GMC - News
Bulldogs' Hebron learns from his mistakes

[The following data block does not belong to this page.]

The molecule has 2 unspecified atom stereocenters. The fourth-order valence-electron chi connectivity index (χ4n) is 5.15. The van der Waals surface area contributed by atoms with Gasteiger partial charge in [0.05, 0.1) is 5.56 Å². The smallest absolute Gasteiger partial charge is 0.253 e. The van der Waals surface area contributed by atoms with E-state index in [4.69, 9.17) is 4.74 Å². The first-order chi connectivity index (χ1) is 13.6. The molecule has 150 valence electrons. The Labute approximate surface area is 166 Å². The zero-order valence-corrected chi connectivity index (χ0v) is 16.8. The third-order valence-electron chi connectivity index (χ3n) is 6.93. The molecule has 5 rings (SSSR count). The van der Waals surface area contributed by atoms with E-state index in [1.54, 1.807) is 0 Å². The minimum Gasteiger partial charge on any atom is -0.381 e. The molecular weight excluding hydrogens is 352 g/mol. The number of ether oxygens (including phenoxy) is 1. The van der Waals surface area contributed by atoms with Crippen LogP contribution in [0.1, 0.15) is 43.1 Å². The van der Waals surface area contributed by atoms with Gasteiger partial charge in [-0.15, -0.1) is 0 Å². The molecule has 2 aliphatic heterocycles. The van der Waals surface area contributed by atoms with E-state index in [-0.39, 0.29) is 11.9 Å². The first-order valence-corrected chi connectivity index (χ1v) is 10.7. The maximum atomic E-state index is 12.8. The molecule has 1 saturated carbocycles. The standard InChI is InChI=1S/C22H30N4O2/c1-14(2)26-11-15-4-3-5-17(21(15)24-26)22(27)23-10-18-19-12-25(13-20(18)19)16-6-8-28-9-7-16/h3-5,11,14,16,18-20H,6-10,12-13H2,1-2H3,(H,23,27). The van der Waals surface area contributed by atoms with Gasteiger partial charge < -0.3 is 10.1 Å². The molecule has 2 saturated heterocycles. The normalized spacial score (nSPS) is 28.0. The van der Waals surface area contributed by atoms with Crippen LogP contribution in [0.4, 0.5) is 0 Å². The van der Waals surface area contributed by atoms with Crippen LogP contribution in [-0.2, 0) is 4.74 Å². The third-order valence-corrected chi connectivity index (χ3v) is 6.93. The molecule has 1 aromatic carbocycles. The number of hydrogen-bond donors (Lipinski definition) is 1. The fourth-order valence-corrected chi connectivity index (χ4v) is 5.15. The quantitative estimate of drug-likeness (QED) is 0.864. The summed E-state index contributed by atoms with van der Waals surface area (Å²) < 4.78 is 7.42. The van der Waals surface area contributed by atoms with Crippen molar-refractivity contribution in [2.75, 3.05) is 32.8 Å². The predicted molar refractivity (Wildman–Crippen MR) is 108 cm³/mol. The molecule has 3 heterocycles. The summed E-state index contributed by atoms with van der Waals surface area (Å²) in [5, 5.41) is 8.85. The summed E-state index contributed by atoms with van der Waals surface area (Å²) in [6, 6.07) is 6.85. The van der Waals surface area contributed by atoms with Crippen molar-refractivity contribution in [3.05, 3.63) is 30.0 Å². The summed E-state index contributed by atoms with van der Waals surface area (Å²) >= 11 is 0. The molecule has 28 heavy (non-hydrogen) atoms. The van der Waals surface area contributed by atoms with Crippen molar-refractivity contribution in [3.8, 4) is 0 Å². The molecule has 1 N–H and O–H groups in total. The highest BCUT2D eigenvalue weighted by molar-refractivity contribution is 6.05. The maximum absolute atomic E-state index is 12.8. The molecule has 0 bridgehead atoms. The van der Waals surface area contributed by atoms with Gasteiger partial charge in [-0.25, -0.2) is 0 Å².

Bulldogs' Hebron learns from his mistakes By CARTER STRICKLAND The Atlanta Journal-Constitution Published on: 01/21/08 Athens — Akeem Hebron is sorry. He is sorry for the trouble he caused himself. He is sorry for the embarrassment he caused his family. And he is sorry for the distraction he became for the Georgia football team. Now, eight months after leaving Georgia following a dismissal from school for two alcohol-related offenses in one semester, Hebron is back, re-enrolling two weeks ago. His redshirt and freshman years gone, he's ready to make up for lost time. The former U.S. Army All-American linebacker from Wheaton, Md., spent the fall semester at Georgia Military College. There he thrived in the structure of a day that went from 5:30 a.m. to lights out at 11 p.m. He did just as well on the field. "I would be real surprised if he slipped up," said GMC coach Bert Williams. "He did such a great job here the time he was here. He was straight in line with everything we were doing. It is a different situation [in Athens]. There are a lot more things that can nip at you if you don't attend to it, a lot of more things that can get you into jams. But Akeem is a mature young man." It wasn't always that way. Hebron sat down to talk to The Atlanta Journal-Constitution about what he learned about himself and how he learned from his mistakes. Q: What is it like to finally be back? A: It feels real good to be back with all my brothers working out again and competing with them. I am just happy to be back with them. Q: How much was coming back here a goal when you left for GMC? A: That was probably the goal I set out for myself. It was something I knew I had to accomplish. There was nothing really I wanted to accomplish more than to get back here. Q: You could have gone anywhere else, right? You didn't have to come back to Georgia. Did you go through the recruiting process again? A: When coaches called [the coaches at GMC], they already knew I was coming back here so they would tell coaches. I didn't have to talk to them at all. Q: Was the structure of GMC needed at that time in your life? A: I definitely think I could use that in my life. Anything that doesn't kill me makes me stronger. Now, coming back here, I am ready for anything that comes at me. Q: Do you worry at all coming back here because this is the environment where you got in trouble? A: I know how easy it is to fall off and get in trouble around here. Now I have just got to watch myself and do the right thing. Q: When the second arrest happened and you knew you would have to leave, how sorry were you for the actions, and how much beating up of yourself took place? A: At first I was really beating up myself. I let my teammates down. I let my coaches down. And most of all I feel like I let my family down. So then I knew Coach [Mark] Richt gave me another chance to come back. Then I knew once he gave me that other chance to come back that I could pick it up and not let it happen again. Q: Now that you are back, are the coaches warning you and watching you?" A: They pretty much know the environment around here and tell me you have got to make the right decisions and right choices. You are on stage and you are under the spotlight. I know what to expect now and how easy it is to make mistakes. Q: Do you feel like now you finally get a chance to prove yourself? A: Now I really feel like I have a chance to prove what I came here to do. I am really going to try and show myself to the coaches and the fans in the spring. Then in the fall I just want to try and get on the field as much as I can. Q: But you understand that people will question you and will wonder? A: Oh yeah. I am pretty sure people are still wondering how I will do. Hopefully when it is time for me to get out there I can show them what I can do. Q: Do you think that you have a problem with alcohol? A: I guess it was just being a freshman in this environment. It is a different lifestyle. Not the right lifestyle that a football player should get into. Q: How much responsibility is on you now to talk to the younger guys? A: When we came in we had some older guys talk to us about how they got in trouble and how that set them back. I feel like I could talk to them. I could have a big part by telling them what happened to me, what I have been through just to start off fresh all over again." Q: Have you forgiven yourself for all this? A: Yes, I have forgiven myself only because I did make it though GMC and was able to make it back. I put in my work to be able to forgive myself.